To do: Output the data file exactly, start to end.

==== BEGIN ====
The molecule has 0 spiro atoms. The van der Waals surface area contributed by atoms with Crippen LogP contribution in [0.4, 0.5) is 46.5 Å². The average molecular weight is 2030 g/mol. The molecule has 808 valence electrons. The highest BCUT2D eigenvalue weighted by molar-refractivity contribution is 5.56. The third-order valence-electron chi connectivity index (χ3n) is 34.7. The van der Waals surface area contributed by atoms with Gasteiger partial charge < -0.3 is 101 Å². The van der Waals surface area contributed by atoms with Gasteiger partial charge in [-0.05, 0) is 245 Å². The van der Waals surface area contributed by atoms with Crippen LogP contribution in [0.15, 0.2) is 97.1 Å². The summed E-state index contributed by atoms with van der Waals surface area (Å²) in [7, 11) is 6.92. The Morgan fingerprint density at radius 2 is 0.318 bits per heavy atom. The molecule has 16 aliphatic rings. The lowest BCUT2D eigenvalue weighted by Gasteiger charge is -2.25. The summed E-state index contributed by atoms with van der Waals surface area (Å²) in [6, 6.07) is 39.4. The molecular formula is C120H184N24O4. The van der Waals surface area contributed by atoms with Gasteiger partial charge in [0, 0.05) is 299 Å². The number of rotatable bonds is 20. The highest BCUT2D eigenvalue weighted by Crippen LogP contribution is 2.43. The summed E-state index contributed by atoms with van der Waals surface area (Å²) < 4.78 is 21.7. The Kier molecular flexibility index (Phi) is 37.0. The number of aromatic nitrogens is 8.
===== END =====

The molecule has 0 spiro atoms. The van der Waals surface area contributed by atoms with Crippen LogP contribution in [0.4, 0.5) is 46.5 Å². The average molecular weight is 2030 g/mol. The molecule has 808 valence electrons. The highest BCUT2D eigenvalue weighted by molar-refractivity contribution is 5.56. The third-order valence-electron chi connectivity index (χ3n) is 34.7. The van der Waals surface area contributed by atoms with Gasteiger partial charge < -0.3 is 101 Å². The van der Waals surface area contributed by atoms with Gasteiger partial charge in [-0.05, 0) is 245 Å². The van der Waals surface area contributed by atoms with Crippen LogP contribution in [0.15, 0.2) is 97.1 Å². The summed E-state index contributed by atoms with van der Waals surface area (Å²) in [7, 11) is 6.92. The Morgan fingerprint density at radius 2 is 0.318 bits per heavy atom. The molecule has 16 aliphatic rings. The lowest BCUT2D eigenvalue weighted by Gasteiger charge is -2.25. The summed E-state index contributed by atoms with van der Waals surface area (Å²) in [6, 6.07) is 39.4. The molecular formula is C120H184N24O4. The van der Waals surface area contributed by atoms with Gasteiger partial charge in [0, 0.05) is 299 Å². The number of rotatable bonds is 20. The highest BCUT2D eigenvalue weighted by Crippen LogP contribution is 2.43. The summed E-state index contributed by atoms with van der Waals surface area (Å²) < 4.78 is 21.7. The Kier molecular flexibility index (Phi) is 37.0. The number of aromatic nitrogens is 8.